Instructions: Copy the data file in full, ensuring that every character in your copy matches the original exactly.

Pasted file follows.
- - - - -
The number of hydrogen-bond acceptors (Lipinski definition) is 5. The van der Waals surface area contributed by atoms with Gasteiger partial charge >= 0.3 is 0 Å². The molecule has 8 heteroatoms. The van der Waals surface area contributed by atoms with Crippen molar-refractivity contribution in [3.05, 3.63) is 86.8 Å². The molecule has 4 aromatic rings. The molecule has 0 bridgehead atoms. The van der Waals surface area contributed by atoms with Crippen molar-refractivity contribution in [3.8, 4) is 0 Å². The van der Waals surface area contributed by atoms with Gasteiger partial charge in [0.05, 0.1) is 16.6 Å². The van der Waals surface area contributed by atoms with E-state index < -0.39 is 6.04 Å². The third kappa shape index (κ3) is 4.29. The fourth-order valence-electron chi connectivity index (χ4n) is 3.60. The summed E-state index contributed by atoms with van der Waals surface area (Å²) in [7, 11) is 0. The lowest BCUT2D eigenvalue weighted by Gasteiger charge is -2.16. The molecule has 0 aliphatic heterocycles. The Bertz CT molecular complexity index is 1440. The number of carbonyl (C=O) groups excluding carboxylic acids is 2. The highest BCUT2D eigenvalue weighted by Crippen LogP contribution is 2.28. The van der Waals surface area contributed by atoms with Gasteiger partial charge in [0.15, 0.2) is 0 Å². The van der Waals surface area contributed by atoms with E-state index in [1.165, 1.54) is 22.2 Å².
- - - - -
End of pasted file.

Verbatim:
The number of hydrogen-bond acceptors (Lipinski definition) is 5. The van der Waals surface area contributed by atoms with Gasteiger partial charge >= 0.3 is 0 Å². The molecule has 8 heteroatoms. The van der Waals surface area contributed by atoms with Crippen molar-refractivity contribution in [3.05, 3.63) is 86.8 Å². The molecule has 4 aromatic rings. The molecule has 0 bridgehead atoms. The van der Waals surface area contributed by atoms with Crippen molar-refractivity contribution in [3.8, 4) is 0 Å². The van der Waals surface area contributed by atoms with Gasteiger partial charge in [0.05, 0.1) is 16.6 Å². The van der Waals surface area contributed by atoms with E-state index < -0.39 is 6.04 Å². The third kappa shape index (κ3) is 4.29. The fourth-order valence-electron chi connectivity index (χ4n) is 3.60. The summed E-state index contributed by atoms with van der Waals surface area (Å²) in [7, 11) is 0. The lowest BCUT2D eigenvalue weighted by Gasteiger charge is -2.16. The molecule has 0 aliphatic heterocycles. The Bertz CT molecular complexity index is 1440. The number of carbonyl (C=O) groups excluding carboxylic acids is 2. The highest BCUT2D eigenvalue weighted by Crippen LogP contribution is 2.28. The van der Waals surface area contributed by atoms with Gasteiger partial charge in [0.15, 0.2) is 0 Å². The van der Waals surface area contributed by atoms with E-state index in [1.165, 1.54) is 22.2 Å².